We all have our holiday favorites, but overindulge and you'll pay the price.
According to a study in the New England Journal of Medicine, most people don't ever lose the one to two pounds they gain during the holidays. The news is worse for those already overweight. They pack on five pounds. But you can get through the holidays without busting your waistline.
"So trying to balance out your meal and not choosing everything in the higher calorie version but maybe picking amongst your favorites," said Holly Pudwill, dietician.
Start with appetizers…skip the cocktail meatballs weighing in at 85 calories each and load up on shrimp cocktail with just 13 calories per shrimp. Now let's talk turkey. Should you go white meat or dark? While white meat has less calories, about 46 in an ounce…dark meat only has four more per ounce.
"So if you're eating a normal serving size like 4 or 5 ounces, you're really only saving 20 or 25 calories."
Just trim the skin, that's where most of your fat and calories hide. Pecan pie can pack a whopping 500 calories a slice. Try this and slash 200 calories.
"You can use a little bit less nuts and add in some oats. And that's going to bump up the fiber while taking down the fat."
Finally treat alcohol, desserts, entrees and appetizers equally.
"So you wouldn't have 4 desserts at a party-so picking maybe only 2. Maybe you're going to have a drink and you know and entrée or you're going to have appetizers and dessert. Not all of them."
Keeping your holidays tasty, without weighing you down.
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BACKGROUND: According to government statistics, more than half of all adult Americans are overweight. Previous studies suggested that Americans gain an average of 0.4 to 1.8 pounds each year during their adult lives. It was unknown, however, if people gained weight at a steady rate throughout the year, or just at certain times, such as during the winter holiday season. A new study suggests that Americans probably gain about a pound during the winter holiday season-but this extra weight accumulates through the years and may be a major contributor to obesity later in life. This finding runs contrary to the popular belief that most people gain from five to ten pounds between Thanksgiving and New Year's Day. (www.nichd.nih.gov)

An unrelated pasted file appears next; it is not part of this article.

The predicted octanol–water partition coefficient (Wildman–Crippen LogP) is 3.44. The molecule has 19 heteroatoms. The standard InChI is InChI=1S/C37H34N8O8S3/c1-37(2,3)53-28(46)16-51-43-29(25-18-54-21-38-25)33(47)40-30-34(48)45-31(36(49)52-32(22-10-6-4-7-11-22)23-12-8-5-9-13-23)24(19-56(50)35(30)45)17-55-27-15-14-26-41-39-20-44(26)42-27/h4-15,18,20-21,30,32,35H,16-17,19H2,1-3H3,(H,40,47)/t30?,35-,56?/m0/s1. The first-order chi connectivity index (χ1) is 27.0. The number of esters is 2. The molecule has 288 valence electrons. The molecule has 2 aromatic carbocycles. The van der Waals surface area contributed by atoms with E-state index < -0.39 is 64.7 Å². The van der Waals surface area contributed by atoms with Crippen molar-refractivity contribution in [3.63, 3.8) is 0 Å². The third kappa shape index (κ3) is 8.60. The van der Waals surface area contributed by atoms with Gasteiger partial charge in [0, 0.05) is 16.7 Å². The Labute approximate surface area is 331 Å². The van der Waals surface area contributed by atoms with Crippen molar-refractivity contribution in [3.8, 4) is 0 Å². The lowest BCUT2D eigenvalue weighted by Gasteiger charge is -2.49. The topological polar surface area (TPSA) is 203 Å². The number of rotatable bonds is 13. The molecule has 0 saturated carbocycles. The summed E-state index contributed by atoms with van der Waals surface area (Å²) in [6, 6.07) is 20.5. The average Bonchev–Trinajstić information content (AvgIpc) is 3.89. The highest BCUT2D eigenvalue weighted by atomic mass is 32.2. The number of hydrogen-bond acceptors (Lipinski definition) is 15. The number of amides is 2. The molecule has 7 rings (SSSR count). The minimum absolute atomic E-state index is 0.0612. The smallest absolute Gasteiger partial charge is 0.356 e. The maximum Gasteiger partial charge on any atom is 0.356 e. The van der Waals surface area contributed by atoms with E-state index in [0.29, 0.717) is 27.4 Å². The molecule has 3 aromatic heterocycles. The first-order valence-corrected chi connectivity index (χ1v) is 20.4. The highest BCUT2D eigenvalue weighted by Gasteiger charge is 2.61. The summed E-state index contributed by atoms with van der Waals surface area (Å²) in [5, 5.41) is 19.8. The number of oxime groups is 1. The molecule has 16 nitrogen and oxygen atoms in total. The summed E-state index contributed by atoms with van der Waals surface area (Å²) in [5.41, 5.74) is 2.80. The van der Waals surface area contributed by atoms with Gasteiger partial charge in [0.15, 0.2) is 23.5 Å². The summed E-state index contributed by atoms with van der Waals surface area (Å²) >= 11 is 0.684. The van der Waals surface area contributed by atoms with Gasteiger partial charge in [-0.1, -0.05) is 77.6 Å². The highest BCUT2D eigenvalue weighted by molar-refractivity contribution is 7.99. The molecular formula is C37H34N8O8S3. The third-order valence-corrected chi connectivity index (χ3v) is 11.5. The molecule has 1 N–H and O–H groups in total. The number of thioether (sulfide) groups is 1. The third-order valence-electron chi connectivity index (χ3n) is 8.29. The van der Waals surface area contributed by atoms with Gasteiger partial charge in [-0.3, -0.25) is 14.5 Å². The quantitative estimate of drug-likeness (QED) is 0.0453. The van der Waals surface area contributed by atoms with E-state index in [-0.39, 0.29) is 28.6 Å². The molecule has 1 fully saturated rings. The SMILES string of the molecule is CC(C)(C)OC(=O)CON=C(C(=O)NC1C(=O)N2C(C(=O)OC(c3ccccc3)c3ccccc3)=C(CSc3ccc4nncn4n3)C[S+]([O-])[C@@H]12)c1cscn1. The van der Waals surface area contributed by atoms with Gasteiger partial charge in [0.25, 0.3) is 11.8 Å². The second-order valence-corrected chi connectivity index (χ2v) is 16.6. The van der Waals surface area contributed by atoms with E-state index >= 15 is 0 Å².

NUTRITION STRATEGIES: Some nutrition strategies to maintain your weight during the holidays, include:
• Get Moving: One of the most effective ways to maintain or lose body weight is to engage in regular, sustained aerobic activity.
• Aim for seven-a-day: Making sure you eat seven or more servings of fruits and vegetables each day is a great way to help fill-up your stomach but not your calorie level.
• Limit to one-a-day: Allow yourself one small serving of a cookie or piece of candy each day during the holiday season.
• Never go to a party hungry
• Be in charge of your choices: choose small plates of food, avoid sauces made from cream, half and half, or meat drippings, limit alcohol to 1 or 2 servings and pick low-calorie beverages.
• Say No politely: Many times you feel forced to eat because people keep putting it in front of you. Learn to say no politely, such as "No thank you, I’ve had enough. Everything was delicious" or "I couldn’t eat another bite. Everything tasted wonderful".
• Focus on socializing: Conversation is calorie-free (www.clevelandclinic.org)
HOLLY PUDWILL: Holly Pudwill, MS, RD, LD/N, is a licensed, registered dietitian with a Masters degree in Clinical Nutrition from Florida State University. Holly has previous experience working with eating disorder clients in an inpatient setting at Canopy Cove in Tallahassee, Florida. In addition to facilitating nutrition groups and meal experiences at Blue Horizon Eating Disorder Services, LLC, Holly works as a consultant dietitian in the Orlando area.
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Holly Pudwill, MS, RD, LD